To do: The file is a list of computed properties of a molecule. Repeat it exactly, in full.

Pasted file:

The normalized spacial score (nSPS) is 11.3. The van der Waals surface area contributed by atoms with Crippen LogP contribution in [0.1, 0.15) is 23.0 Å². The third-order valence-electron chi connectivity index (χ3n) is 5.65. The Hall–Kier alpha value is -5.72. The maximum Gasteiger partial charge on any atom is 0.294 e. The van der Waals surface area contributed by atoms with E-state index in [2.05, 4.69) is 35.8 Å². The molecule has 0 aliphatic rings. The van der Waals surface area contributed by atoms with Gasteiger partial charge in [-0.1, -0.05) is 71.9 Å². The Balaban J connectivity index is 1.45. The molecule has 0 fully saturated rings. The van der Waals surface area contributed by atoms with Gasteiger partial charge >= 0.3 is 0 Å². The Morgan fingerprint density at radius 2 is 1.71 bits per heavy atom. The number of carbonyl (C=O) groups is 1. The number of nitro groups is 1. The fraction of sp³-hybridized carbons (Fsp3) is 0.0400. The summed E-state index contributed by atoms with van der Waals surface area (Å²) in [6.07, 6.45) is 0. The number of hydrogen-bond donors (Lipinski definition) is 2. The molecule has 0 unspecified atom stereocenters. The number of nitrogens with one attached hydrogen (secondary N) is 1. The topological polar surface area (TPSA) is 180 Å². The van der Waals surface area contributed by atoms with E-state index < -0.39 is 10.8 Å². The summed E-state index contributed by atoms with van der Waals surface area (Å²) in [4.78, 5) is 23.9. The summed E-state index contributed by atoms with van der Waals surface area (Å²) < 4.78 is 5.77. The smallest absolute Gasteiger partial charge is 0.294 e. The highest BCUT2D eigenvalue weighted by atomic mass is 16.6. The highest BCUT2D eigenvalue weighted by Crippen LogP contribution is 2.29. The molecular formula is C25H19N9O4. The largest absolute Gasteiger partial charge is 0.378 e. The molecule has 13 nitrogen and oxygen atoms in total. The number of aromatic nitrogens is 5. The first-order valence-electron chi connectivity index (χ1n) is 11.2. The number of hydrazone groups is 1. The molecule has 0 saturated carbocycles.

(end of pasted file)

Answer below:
The normalized spacial score (nSPS) is 11.3. The van der Waals surface area contributed by atoms with Crippen LogP contribution in [0.1, 0.15) is 23.0 Å². The third-order valence-electron chi connectivity index (χ3n) is 5.65. The Hall–Kier alpha value is -5.72. The maximum Gasteiger partial charge on any atom is 0.294 e. The van der Waals surface area contributed by atoms with E-state index in [2.05, 4.69) is 35.8 Å². The molecule has 0 aliphatic rings. The van der Waals surface area contributed by atoms with Gasteiger partial charge in [-0.1, -0.05) is 71.9 Å². The Balaban J connectivity index is 1.45. The molecule has 0 fully saturated rings. The van der Waals surface area contributed by atoms with Gasteiger partial charge >= 0.3 is 0 Å². The Morgan fingerprint density at radius 2 is 1.71 bits per heavy atom. The number of carbonyl (C=O) groups is 1. The number of nitro groups is 1. The fraction of sp³-hybridized carbons (Fsp3) is 0.0400. The summed E-state index contributed by atoms with van der Waals surface area (Å²) in [6.07, 6.45) is 0. The number of hydrogen-bond donors (Lipinski definition) is 2. The molecule has 0 unspecified atom stereocenters. The number of nitrogens with one attached hydrogen (secondary N) is 1. The topological polar surface area (TPSA) is 180 Å². The van der Waals surface area contributed by atoms with E-state index < -0.39 is 10.8 Å². The summed E-state index contributed by atoms with van der Waals surface area (Å²) in [4.78, 5) is 23.9. The summed E-state index contributed by atoms with van der Waals surface area (Å²) < 4.78 is 5.77. The smallest absolute Gasteiger partial charge is 0.294 e. The highest BCUT2D eigenvalue weighted by atomic mass is 16.6. The highest BCUT2D eigenvalue weighted by Crippen LogP contribution is 2.29. The molecular formula is C25H19N9O4. The largest absolute Gasteiger partial charge is 0.378 e. The molecule has 13 nitrogen and oxygen atoms in total. The number of aromatic nitrogens is 5. The first-order valence-electron chi connectivity index (χ1n) is 11.2. The number of hydrazone groups is 1. The molecule has 0 saturated carbocycles.